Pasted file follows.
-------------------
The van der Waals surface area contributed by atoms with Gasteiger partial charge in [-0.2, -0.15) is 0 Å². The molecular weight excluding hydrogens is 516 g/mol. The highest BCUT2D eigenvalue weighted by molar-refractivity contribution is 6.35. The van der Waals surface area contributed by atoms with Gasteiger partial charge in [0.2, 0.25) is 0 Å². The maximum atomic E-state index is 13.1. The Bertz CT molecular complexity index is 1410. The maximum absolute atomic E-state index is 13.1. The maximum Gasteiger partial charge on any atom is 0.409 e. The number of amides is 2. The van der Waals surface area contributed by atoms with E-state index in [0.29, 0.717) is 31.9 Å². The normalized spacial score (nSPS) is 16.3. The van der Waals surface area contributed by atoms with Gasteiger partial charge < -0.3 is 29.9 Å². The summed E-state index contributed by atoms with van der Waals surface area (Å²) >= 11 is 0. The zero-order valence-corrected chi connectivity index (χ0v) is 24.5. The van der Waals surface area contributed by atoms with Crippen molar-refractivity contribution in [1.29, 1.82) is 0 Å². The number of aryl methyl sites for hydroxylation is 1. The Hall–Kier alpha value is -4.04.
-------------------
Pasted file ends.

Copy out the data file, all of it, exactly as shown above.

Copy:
The van der Waals surface area contributed by atoms with Gasteiger partial charge in [-0.2, -0.15) is 0 Å². The molecular weight excluding hydrogens is 516 g/mol. The highest BCUT2D eigenvalue weighted by molar-refractivity contribution is 6.35. The van der Waals surface area contributed by atoms with Gasteiger partial charge in [0.2, 0.25) is 0 Å². The maximum atomic E-state index is 13.1. The Bertz CT molecular complexity index is 1410. The maximum absolute atomic E-state index is 13.1. The maximum Gasteiger partial charge on any atom is 0.409 e. The number of amides is 2. The van der Waals surface area contributed by atoms with E-state index in [0.29, 0.717) is 31.9 Å². The normalized spacial score (nSPS) is 16.3. The van der Waals surface area contributed by atoms with Gasteiger partial charge < -0.3 is 29.9 Å². The summed E-state index contributed by atoms with van der Waals surface area (Å²) >= 11 is 0. The zero-order valence-corrected chi connectivity index (χ0v) is 24.5. The van der Waals surface area contributed by atoms with Crippen molar-refractivity contribution in [1.29, 1.82) is 0 Å². The number of aryl methyl sites for hydroxylation is 1. The Hall–Kier alpha value is -4.04.